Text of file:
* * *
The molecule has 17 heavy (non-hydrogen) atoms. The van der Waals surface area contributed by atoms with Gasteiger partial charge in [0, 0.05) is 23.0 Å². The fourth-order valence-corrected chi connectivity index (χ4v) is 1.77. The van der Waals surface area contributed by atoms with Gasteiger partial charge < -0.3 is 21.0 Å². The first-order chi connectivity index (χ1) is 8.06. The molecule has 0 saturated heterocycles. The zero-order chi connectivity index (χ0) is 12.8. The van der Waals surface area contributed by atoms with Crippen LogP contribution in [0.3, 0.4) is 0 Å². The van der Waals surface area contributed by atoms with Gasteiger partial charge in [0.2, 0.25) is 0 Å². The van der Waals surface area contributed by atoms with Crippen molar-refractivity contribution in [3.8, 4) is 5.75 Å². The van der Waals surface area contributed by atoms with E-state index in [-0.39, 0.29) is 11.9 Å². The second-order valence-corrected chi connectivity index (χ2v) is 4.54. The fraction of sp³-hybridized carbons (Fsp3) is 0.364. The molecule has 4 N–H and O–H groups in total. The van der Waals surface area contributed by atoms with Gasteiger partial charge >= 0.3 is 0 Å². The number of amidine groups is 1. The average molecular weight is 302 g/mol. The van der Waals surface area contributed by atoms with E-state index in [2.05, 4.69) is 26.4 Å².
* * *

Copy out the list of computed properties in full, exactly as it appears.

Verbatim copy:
The molecule has 17 heavy (non-hydrogen) atoms. The van der Waals surface area contributed by atoms with Gasteiger partial charge in [0, 0.05) is 23.0 Å². The fourth-order valence-corrected chi connectivity index (χ4v) is 1.77. The van der Waals surface area contributed by atoms with Gasteiger partial charge < -0.3 is 21.0 Å². The first-order chi connectivity index (χ1) is 8.06. The molecule has 0 saturated heterocycles. The zero-order chi connectivity index (χ0) is 12.8. The van der Waals surface area contributed by atoms with Crippen LogP contribution in [0.3, 0.4) is 0 Å². The van der Waals surface area contributed by atoms with Gasteiger partial charge in [0.2, 0.25) is 0 Å². The van der Waals surface area contributed by atoms with Crippen molar-refractivity contribution in [3.8, 4) is 5.75 Å². The van der Waals surface area contributed by atoms with E-state index in [-0.39, 0.29) is 11.9 Å². The second-order valence-corrected chi connectivity index (χ2v) is 4.54. The fraction of sp³-hybridized carbons (Fsp3) is 0.364. The molecule has 4 N–H and O–H groups in total. The van der Waals surface area contributed by atoms with Gasteiger partial charge >= 0.3 is 0 Å². The number of amidine groups is 1. The average molecular weight is 302 g/mol. The van der Waals surface area contributed by atoms with E-state index in [2.05, 4.69) is 26.4 Å².